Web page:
Putting Plants to Work
Using the power of the sun is nothing new. People have had solar-powered calculators and buildings with solar panels for decades. But plants are the real experts ： They‘ve been using sunlight as an energy source for billions of years.
Ceils in the green leaves of plants work like tiny factories to convert sunlight， carbon dioxide， and water into1 sugars and starches， stored energy that the plants can use. This conversion process is called photosynthesis. Unfortunately， unless you’re a plant， it‘s difficult and expensive to convert sunlight into storable energy. That’s why scientists are taking a closer look at exactly how plants do it.
Some scientists are trying to get plants， or biological cells that act like plants， to work as miniature photosynthetic power stations. For example， Mafia Ghirardi of the National Renewable Energy Laboratory in Golden， Colo. 2， is working with green algae3. She‘s trying to trick them into producing hydrogen4 instead of sugars when they perform photosynthesis. Once the researchers can get the algae working efficiently， the hydrogen that they produce could be used to power fuel
Cells in cars or to generate electricity，
The algae are grown in narrow-necked glass bottles to produce hydrogen in the lab. During photosynthesis， plants normally make sugars or starches. “But under certain conditions， a lot of algae are able to use the sunlight energy not to store starch， but to make hydrogen. ” Ghirardi says. For example， algae will produce hydrogen in an air free environment. It’s the oxygen in the air that prevents algae from making hydrogen most of the time.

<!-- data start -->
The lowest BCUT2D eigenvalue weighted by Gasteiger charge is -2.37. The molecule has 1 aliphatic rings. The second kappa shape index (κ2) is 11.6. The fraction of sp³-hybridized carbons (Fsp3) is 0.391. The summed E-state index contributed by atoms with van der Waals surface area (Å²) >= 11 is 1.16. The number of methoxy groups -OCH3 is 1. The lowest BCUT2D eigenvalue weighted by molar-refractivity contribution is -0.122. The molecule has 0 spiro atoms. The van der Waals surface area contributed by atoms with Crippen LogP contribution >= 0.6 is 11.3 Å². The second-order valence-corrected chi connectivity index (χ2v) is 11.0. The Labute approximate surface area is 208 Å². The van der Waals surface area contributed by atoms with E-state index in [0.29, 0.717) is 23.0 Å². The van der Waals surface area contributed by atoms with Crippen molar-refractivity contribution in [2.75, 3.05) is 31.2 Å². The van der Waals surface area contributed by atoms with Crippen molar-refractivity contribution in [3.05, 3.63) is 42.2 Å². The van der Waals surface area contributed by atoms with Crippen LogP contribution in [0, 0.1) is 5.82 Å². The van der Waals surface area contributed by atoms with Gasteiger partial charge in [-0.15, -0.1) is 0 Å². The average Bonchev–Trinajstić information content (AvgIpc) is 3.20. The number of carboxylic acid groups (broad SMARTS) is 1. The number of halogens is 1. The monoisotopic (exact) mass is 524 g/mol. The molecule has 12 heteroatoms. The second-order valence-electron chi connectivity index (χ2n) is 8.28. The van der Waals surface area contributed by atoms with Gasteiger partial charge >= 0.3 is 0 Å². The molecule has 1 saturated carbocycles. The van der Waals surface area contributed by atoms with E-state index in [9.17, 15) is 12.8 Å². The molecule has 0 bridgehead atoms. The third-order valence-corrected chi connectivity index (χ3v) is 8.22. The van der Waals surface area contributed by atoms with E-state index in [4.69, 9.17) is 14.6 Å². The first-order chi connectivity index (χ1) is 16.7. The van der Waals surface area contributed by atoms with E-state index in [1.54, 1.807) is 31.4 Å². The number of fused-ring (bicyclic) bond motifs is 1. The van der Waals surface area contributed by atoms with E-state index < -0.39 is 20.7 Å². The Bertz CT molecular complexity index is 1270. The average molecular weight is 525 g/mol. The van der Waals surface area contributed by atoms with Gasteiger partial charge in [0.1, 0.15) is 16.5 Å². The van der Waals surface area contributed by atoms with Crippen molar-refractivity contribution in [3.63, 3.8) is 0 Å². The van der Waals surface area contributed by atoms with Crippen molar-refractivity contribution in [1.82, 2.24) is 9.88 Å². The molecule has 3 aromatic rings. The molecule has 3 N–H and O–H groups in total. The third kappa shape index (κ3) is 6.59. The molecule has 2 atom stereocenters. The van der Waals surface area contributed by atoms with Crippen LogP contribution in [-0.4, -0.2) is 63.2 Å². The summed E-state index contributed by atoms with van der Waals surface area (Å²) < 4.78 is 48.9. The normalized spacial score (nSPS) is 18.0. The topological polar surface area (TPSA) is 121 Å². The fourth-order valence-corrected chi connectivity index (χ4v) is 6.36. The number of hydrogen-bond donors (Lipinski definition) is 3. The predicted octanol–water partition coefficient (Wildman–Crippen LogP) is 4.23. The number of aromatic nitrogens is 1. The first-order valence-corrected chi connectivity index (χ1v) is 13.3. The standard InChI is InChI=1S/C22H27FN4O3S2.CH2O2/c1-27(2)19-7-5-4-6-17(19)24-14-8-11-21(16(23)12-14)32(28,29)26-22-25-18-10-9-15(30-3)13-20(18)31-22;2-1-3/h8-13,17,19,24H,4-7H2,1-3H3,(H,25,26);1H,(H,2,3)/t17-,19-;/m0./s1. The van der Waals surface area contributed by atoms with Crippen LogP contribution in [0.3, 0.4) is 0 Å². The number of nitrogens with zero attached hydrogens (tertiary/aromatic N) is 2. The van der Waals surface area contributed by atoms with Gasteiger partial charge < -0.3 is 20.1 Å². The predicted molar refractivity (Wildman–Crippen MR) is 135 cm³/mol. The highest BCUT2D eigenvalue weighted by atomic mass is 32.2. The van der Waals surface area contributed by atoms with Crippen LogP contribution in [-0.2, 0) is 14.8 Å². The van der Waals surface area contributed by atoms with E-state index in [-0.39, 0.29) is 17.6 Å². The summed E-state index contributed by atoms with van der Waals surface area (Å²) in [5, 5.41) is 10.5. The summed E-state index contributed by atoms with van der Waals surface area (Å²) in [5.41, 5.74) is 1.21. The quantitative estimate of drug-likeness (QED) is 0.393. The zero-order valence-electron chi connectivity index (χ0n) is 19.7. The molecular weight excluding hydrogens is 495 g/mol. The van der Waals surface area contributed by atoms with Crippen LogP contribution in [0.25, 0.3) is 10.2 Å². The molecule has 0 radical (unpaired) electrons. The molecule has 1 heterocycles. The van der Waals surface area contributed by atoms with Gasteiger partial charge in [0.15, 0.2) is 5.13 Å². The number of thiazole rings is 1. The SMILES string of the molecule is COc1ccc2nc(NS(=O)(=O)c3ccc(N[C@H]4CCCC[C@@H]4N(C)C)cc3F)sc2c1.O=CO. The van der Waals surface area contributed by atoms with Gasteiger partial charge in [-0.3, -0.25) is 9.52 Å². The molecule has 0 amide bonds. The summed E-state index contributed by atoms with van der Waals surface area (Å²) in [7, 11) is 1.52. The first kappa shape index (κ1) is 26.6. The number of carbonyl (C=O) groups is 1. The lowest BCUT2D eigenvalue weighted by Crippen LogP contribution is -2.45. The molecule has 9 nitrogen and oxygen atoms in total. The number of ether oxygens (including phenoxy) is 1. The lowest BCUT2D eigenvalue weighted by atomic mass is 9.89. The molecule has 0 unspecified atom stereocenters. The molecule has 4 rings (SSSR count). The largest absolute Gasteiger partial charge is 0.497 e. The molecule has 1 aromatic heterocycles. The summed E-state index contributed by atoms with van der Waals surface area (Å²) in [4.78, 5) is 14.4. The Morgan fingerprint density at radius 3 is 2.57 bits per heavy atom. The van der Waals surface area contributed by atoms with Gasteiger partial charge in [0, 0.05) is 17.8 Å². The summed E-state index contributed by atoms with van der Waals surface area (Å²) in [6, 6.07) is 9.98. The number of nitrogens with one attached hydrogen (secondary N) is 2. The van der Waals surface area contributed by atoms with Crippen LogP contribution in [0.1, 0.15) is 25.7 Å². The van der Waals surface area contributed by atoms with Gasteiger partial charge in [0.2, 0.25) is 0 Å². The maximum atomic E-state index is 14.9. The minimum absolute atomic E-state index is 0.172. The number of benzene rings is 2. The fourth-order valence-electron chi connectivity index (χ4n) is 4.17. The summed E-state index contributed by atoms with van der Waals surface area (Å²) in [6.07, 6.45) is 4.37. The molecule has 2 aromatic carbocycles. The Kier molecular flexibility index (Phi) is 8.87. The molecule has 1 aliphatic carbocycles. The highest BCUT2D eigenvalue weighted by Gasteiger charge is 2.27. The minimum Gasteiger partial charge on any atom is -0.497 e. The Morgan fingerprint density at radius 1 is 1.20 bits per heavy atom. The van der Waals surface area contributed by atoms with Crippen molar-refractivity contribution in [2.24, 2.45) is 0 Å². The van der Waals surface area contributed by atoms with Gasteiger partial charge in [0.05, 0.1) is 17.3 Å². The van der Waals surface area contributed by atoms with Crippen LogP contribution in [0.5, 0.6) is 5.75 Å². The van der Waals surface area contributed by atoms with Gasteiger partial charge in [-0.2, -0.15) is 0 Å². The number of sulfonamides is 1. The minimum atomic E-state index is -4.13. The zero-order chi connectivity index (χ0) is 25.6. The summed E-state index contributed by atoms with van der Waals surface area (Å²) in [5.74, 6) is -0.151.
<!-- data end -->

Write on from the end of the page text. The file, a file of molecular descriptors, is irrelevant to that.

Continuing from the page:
Working in an air free environment， however， is difficult. It‘s not a practical way to produce cheap energy. But Ghirardi and her colleagues have discovered that by removing a chemical called sulfate from the environment that the algae grow in， they will make hydrogen instead of sugars， even when air is present.
Unfortunately， removing the sulfate also makes the algae’s cells work very slowly， and not much hydrogen is produced. Still， the researchers see this as a first step in their goal to produce hydrogen efficiently from algae. With more work， they may be able to speed the cells‘ activity and produce larger quantities of hydrogen.
The researchers hope that algae will one day be an easy-to-use fuel source. The organisms are cheap to get and to feed， Ghirardi says， and they can grow almost anywhere： “You can grow them in a reactor， in a pond. You can grow them in the ocean. There’s a lot of flexibility in how you can use these organisms. ”